All of this is pretty much par for the course for BDJ, who has long viewed himself as a crusader against administrative tyranny on Wikipedia, with a ready willingness to use or abuse process to support his excessive fondness of Internet memes and his extreme inclusionist tendencies. While I really don't agree with BDJ, at least he's consistent.

No, the real problem came after all of the above. After the second ArbCom case was rejected (or at least appeared to be headed for rejection), apparently there was a discussion on the infamous Wikipedia English admins channel, leading to (apparently) a decision by administrator Zsinj to ban/block BDJ. Zsinj was even stupid enough to cite IRC as the reason for the block -- despite there being endless warnings about doing that. Doing so basically guarantees endless screaming and furthermore makes a martyr of BDJ with the "we hate IRC" crowd.

So, we are faced with two possibilities with respect to Zsinj: either he is deliberately attempting to further harm the reputation of the admin's channel, or he is just abjectly stupid. In either case, it's in the interest of the IRC channel that he be removed, at least temporarily. I'm really inclined to do so, although I haven't actually decided yet -- I've elected to defer that decision until morning.

The sad thing is, I really think BDJ should be banned from deletion discussions; he is disruptive there and rarely, if ever, benefit the encyclopedia in his actions. But Zsinj's actions will make it very much harder to impose any form of community sanctions against BDJ. I don't know at this point what Zsinj's intentions were, but it's quite clear that his results were quite harmful.

At the moment, I am strongly inclined to revoke Zsinj's access to the admin's channel for one month. I won't decide on whether to actually do this until morning. And, of course, any of the other channel administrators could override me, after all.

Saturday, May 12, 2007

Today's Worst Wikipedian in the World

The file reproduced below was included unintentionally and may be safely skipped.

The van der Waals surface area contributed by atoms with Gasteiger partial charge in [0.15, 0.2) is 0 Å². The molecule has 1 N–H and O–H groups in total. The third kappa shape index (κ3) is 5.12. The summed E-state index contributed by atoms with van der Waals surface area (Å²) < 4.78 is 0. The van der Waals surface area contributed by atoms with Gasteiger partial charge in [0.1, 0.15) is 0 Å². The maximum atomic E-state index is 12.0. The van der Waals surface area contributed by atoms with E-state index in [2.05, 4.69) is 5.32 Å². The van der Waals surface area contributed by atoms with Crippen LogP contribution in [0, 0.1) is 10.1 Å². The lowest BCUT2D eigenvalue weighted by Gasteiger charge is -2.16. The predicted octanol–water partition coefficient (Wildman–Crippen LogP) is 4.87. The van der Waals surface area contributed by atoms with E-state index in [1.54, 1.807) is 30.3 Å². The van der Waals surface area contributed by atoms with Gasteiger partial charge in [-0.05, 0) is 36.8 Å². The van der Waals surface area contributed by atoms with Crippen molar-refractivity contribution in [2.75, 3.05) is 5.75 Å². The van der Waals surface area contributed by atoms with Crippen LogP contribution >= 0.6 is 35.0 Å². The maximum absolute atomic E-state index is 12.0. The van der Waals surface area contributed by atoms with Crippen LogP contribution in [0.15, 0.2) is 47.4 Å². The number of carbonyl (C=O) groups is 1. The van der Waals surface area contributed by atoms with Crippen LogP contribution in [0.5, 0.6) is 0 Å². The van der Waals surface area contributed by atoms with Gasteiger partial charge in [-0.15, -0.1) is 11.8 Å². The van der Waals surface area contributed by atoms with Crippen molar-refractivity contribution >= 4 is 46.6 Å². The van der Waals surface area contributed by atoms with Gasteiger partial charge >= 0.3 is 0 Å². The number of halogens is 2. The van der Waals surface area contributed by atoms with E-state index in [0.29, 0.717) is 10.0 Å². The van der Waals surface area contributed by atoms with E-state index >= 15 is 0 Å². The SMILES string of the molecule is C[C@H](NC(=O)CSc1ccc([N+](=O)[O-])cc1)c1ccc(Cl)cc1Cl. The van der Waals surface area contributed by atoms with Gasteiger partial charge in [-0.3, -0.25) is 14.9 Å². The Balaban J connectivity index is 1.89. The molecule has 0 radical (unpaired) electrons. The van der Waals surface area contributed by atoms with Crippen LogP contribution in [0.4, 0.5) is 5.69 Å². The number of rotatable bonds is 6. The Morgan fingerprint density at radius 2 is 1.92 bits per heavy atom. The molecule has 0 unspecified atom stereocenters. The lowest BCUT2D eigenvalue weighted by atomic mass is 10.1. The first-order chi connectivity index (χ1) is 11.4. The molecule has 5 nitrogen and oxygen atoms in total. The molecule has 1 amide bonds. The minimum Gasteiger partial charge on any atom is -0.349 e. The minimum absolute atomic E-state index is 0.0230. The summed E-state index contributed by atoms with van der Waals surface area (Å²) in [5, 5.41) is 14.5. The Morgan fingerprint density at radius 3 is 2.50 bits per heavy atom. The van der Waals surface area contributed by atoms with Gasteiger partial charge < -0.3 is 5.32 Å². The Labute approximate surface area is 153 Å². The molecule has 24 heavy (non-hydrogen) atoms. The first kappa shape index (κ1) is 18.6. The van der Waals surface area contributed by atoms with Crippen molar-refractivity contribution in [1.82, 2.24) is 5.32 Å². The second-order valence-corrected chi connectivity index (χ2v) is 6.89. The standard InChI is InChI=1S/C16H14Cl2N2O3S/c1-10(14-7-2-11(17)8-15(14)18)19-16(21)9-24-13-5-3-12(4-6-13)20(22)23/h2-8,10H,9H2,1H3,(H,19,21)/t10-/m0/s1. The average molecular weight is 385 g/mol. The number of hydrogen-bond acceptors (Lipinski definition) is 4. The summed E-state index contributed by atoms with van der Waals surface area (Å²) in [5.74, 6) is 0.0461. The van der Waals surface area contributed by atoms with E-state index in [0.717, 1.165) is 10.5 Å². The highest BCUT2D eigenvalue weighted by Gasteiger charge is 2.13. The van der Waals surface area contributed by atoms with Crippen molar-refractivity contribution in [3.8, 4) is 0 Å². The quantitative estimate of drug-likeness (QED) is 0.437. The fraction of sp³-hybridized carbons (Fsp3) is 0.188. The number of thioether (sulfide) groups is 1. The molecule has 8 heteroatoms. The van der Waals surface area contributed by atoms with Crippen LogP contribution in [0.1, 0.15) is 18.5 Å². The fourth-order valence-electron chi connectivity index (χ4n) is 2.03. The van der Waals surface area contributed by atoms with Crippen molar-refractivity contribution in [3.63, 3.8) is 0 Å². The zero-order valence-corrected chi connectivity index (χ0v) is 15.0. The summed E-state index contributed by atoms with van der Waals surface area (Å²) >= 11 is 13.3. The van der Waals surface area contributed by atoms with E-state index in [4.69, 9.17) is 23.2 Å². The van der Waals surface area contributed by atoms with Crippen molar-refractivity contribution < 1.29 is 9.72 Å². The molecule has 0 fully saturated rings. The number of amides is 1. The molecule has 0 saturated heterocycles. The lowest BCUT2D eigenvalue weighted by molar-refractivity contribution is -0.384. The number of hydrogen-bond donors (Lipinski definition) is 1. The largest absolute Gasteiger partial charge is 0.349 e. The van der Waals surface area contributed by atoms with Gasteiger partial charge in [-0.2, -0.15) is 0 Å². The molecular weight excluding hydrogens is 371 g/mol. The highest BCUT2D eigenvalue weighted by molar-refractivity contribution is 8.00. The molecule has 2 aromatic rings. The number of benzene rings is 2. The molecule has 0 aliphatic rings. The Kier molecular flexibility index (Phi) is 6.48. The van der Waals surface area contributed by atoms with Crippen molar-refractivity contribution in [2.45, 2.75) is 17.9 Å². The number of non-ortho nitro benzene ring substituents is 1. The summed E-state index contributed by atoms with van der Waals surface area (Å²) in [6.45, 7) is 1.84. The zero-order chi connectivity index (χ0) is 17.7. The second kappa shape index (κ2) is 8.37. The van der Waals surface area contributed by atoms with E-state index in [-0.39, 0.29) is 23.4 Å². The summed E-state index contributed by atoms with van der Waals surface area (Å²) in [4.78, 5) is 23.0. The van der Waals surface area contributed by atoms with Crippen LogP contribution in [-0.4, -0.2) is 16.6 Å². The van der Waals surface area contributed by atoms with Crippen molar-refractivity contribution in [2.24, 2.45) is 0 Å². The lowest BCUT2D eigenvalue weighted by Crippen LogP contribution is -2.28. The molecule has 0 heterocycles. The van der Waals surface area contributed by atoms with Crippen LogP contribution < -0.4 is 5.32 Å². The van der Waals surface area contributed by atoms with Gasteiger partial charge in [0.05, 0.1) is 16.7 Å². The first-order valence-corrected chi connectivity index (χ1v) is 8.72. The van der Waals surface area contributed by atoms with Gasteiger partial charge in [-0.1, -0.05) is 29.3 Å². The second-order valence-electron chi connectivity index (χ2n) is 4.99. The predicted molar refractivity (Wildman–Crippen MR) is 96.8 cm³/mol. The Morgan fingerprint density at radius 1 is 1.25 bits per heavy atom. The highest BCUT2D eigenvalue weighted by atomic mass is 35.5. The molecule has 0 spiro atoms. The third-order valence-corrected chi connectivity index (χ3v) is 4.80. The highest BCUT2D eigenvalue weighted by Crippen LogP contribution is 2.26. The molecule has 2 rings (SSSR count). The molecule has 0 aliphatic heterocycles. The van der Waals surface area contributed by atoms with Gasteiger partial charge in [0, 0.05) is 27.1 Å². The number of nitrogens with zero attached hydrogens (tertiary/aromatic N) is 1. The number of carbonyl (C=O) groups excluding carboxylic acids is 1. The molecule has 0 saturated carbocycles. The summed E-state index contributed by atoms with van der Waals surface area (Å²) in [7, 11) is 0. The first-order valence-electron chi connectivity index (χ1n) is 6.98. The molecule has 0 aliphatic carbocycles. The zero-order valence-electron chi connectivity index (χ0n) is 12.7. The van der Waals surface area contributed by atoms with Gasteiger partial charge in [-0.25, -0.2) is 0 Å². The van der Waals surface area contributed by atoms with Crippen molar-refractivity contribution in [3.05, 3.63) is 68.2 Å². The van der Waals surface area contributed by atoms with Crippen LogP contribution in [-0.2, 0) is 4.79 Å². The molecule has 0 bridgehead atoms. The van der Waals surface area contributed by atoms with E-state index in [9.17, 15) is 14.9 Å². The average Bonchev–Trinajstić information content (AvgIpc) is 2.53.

In his novel Friday, Robert Heinlein presents, through the character of the protagonist's "boss", the thesis that incivility is the hallmark sign of a sick and moribund society (for more on this, see a somewhat interesting article by The Death of Civility, part 2 by Don Webb). Sadly, I see this being the case on Wikipedia.

Of course, I'm sure many of my regular readers are now cleaning the Coke off their monitors, as I am certainly generally known as one of Wikipedia's least civil participants, second perhaps only to Grand Master Giano himself; surely for me to criticize Wikipedians for their lack of civility is the pot calling the kettle black, no? And, yes, I have had certainly had my moments where I have failed to remain civil, although admittedly most of those were for political effect. But I reject any claim that I am in any way responsible for Wikipedia's current crisis of civility, or even that I'm one of the worst offenders.

For example, today's particularly obnoxious offender is recently-promoted Wikipedia administrator Anthony. Despite a very clearly worded statement on my user talk page that I consider such "thank you notes" unwelcome, and despite a general admonishment not to post such notices in the Guide to Request for Adminships, Anthony spewed out a mass-delivered thank you. In the message left on my page, Anthony not only ignored both the general and my specific requests, but even invoked "civility" as an excuse to do so. Apparently, he believes that, because my request is "incivil and rude", he is entitled to ignore it. I have promised to scorn and vilify any editor who ignores my request, and so I hereby do scorn and vilify Anthony for being the rudest Wikipedian I have had the displeasure to deal with in at least the past week or so.

Anybody else feel like submitting him for consideration on Keith Olbermann's Worst Person in the World? Perhaps I should have a "Worst Wikipedian in the World" periodic segment.... Although I am certainly not going to put a MIDI of Bach on autoplay.... You can always email me suggestions.

Monday, May 07, 2007

Some things were not meant to be

This is one of them.

This post is entirely her fault.

Sunday, May 06, 2007

Are we perhaps a weensie bit reductionist?

Today's rant is about Sudan at the 1968 Summer Olympics. Why Wikipedia needs an entire article to say "Yup, they were there" is beyond me.

I suppose the idea is that someone will come along and add endless details about each member of the Sudanese team and how they placed in each event they were in and so on and so forth. Yeah, right. That's going to happen.

I'm sure there are thousands more articles just like this one, too.

I've been copyediting for the past few days, just hitting "random article" and correcting whatever is wrong with the article I find. About one in four articles requires at least some changes, and about one in ten gets substantially rewritten. Most commonly, this occurs because the original is obviously either PR spam or blatant hagiography. It's obvious to me that we underestimate the number of PR agencies and the like that are editing Wikipedia. It's also obvious to me that there are not nearly enough people doing copyediting.